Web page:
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In previous answers, I've mentioned our general lack of success growing root vegetables in North Texas. Carrots and beetroots do not do well at all - roots are few and small. Onions and potatoes do better but watering seems to be a problem.

Apparently we are 8a/7b on the USDA hardiness zones. That looks about right (8a, lows of 10-15F sounds normal, but this winter was more like 7b, lows 5-10F). Summer temperatures have highs in the 90s / low 100s. Last year (an extreme summer) had over four weeks of highs over 100F - usually it is just a few days or a week at a time.

Rain tends to be in the form of heavy storms during spring and autumn. Nice persistent English rain only comes if we are lucky enough to get a tropical cyclone large enough to survive 300 miles inshore. Unfortunately such events are large enough to make the international news.

Anyway, potatoes seem to work best if they are well watered and planted early (e.g. ones that started growing in the cupboard that get planted on a whim in Autumn). Onions seem to be a war of attrition with most sets eventually dieing but a few survive and become large enough to eat. In both cases, these are veg that don't mind being in the ground for winter - so I think I am giving them sufficient growing season before the dry hot summer strikes.

How can I improve my success with onions, potatoes, and traditional root vegetables (eg. carrots and beetroot)? It seems a plant-early winter crop approach might be best, in order to maximise the growing season?

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I was trying to find info on zuni waffle gardens for root crops, but couldn't find out much, however blackdiamondcanyonkitchen.blogspot.com is a pretty awesome blog you should check out. The only info on beets was, "they were leggy ... will probably have to be reseeded" –  Peter Turner Jun 15 '11 at 15:28
    
Thanks for the link - looks like he has more of a frost problem than we do; but his secret appears to be drip irrigation and a tunnel. –  winwaed Jun 15 '11 at 15:49
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I can't offer too much advise, all I know is I've been in Dallas twice, once in november (still had great weather 70s) and another time in June (must of been close to 100 the week I was there). All in all I love the weather in Dallas, Texas.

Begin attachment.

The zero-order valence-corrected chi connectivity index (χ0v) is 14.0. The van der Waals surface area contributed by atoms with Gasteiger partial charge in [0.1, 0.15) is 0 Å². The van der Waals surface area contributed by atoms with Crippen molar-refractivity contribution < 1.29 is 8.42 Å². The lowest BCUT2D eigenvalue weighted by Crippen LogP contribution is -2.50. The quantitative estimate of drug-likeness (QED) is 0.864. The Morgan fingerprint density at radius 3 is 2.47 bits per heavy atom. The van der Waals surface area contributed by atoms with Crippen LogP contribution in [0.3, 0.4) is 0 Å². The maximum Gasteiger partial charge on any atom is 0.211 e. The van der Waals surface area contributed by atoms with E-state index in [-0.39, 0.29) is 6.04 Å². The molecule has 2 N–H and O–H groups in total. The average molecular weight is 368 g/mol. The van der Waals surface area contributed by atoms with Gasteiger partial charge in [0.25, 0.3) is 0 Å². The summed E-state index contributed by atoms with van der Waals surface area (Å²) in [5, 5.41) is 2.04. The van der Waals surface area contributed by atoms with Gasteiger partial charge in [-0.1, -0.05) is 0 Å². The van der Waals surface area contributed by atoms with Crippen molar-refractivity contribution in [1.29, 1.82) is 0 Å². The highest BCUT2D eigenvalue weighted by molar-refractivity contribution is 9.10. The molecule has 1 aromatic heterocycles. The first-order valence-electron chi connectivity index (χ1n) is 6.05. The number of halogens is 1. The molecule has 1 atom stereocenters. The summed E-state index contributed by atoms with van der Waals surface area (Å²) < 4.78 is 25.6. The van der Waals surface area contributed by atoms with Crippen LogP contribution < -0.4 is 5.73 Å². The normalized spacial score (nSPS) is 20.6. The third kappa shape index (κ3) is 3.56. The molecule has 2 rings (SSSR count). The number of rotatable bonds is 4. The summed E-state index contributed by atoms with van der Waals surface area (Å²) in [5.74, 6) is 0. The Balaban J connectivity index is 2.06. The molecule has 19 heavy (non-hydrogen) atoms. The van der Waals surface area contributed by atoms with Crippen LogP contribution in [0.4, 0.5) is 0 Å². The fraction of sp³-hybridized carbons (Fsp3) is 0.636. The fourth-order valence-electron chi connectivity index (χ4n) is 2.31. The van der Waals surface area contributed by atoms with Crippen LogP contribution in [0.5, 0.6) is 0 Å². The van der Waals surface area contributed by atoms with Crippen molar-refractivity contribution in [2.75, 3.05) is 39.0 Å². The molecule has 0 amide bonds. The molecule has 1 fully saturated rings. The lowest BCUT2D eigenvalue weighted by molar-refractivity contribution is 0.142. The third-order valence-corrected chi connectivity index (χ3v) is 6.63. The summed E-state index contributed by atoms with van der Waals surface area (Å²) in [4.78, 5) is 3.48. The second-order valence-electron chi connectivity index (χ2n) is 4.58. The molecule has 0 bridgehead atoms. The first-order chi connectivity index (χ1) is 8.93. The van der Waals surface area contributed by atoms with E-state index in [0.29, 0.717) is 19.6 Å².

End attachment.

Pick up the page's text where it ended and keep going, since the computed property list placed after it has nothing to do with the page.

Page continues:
What I can suggest is for potatoes have you tried digging a trench about 8-10 inches deep? You should try doing this and then plant the potatoes at the bottom. Cover them with about 1-2 inches of very loose soil. As the potatoes grow, continue adding more loose soil to them until you've added the same number of inches that you used when you originally dug that trench (8-10 inches). Only add additional as you see the potatoes growing (coming up).

Watering is very important, but you have to make sure you don't drench potatoes, onions, etc. Too much water is not a good thing.

Sorry I am just not that familiar with the weather in texas to know enough about how to garden, I have my own troubles here in michigan where one week we have sun, the next week we have rain, and the week after that we have snow. As confused as I can get the plants have to be all the more confused :).

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My wife tried the gradual burial of potatoes last year and it resulted in nothing - not one potato! The same technique works well for my parents in Northern England. Perhaps we cropped too late and they'd used their tubers to keep going through the summer. –  winwaed Jun 15 '11 at 17:29
    
Our weather can easily change 10-20F from one day to another. 70F is warm for November but the next day it could have been in the 50s with a low in the high 30s. It will be cold enough to make the peppers dormant in early December, and they are usually dead with the first hard frost before Christmas. –  winwaed Jun 15 '11 at 17:32
    
@winwaed - it was just a thought, I'm surprised you got nothing out of it. I would say it would really depend on the time you cropped (month, gotta do this early!). Also didn't you guys get slammed with bad weather this year? Or was that last year ? –  JonH Jun 15 '11 at 17:33
    
We had a harsh winter but we dug up the potatoes before that. I think the only big loss was a large aloe we left out (it often dies back with the frost). The Mexican opuntia had been broken up with all the pads inside ready for spring (next winter will probably kill it in my do-or-die maneuver) –  winwaed Jun 15 '11 at 17:36
    
@winwaed - good luck - I wish I could help some more but I don't have too many ideas for that type of climate. –  JonH Jun 15 '11 at 17:47
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